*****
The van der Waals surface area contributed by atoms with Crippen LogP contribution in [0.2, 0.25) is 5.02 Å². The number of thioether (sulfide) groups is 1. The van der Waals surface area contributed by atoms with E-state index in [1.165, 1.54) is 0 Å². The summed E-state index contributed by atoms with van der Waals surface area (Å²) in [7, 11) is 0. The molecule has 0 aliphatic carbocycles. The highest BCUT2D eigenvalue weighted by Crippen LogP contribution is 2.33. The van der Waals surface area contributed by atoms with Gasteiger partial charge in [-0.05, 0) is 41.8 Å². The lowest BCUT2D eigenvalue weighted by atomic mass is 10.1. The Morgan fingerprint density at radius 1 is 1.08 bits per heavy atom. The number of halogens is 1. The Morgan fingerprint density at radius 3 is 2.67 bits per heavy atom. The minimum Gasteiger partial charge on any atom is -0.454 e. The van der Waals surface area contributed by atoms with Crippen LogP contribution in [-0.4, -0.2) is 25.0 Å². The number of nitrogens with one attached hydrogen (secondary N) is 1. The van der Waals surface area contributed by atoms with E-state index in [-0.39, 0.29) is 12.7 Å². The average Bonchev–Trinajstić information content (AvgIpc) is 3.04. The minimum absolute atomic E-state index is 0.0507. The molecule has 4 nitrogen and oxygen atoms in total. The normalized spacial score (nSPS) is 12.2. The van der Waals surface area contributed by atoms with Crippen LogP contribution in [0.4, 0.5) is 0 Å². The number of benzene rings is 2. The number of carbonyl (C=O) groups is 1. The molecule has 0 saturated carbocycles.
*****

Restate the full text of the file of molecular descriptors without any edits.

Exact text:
The van der Waals surface area contributed by atoms with Crippen LogP contribution in [0.2, 0.25) is 5.02 Å². The number of thioether (sulfide) groups is 1. The van der Waals surface area contributed by atoms with E-state index in [1.165, 1.54) is 0 Å². The summed E-state index contributed by atoms with van der Waals surface area (Å²) in [7, 11) is 0. The molecule has 0 aliphatic carbocycles. The highest BCUT2D eigenvalue weighted by Crippen LogP contribution is 2.33. The van der Waals surface area contributed by atoms with Gasteiger partial charge in [-0.05, 0) is 41.8 Å². The lowest BCUT2D eigenvalue weighted by atomic mass is 10.1. The Morgan fingerprint density at radius 1 is 1.08 bits per heavy atom. The number of halogens is 1. The Morgan fingerprint density at radius 3 is 2.67 bits per heavy atom. The minimum Gasteiger partial charge on any atom is -0.454 e. The van der Waals surface area contributed by atoms with Crippen LogP contribution in [-0.4, -0.2) is 25.0 Å². The number of nitrogens with one attached hydrogen (secondary N) is 1. The van der Waals surface area contributed by atoms with E-state index in [-0.39, 0.29) is 12.7 Å². The average Bonchev–Trinajstić information content (AvgIpc) is 3.04. The minimum absolute atomic E-state index is 0.0507. The molecule has 4 nitrogen and oxygen atoms in total. The normalized spacial score (nSPS) is 12.2. The van der Waals surface area contributed by atoms with Crippen LogP contribution in [0.4, 0.5) is 0 Å². The number of benzene rings is 2. The number of carbonyl (C=O) groups is 1. The molecule has 0 saturated carbocycles.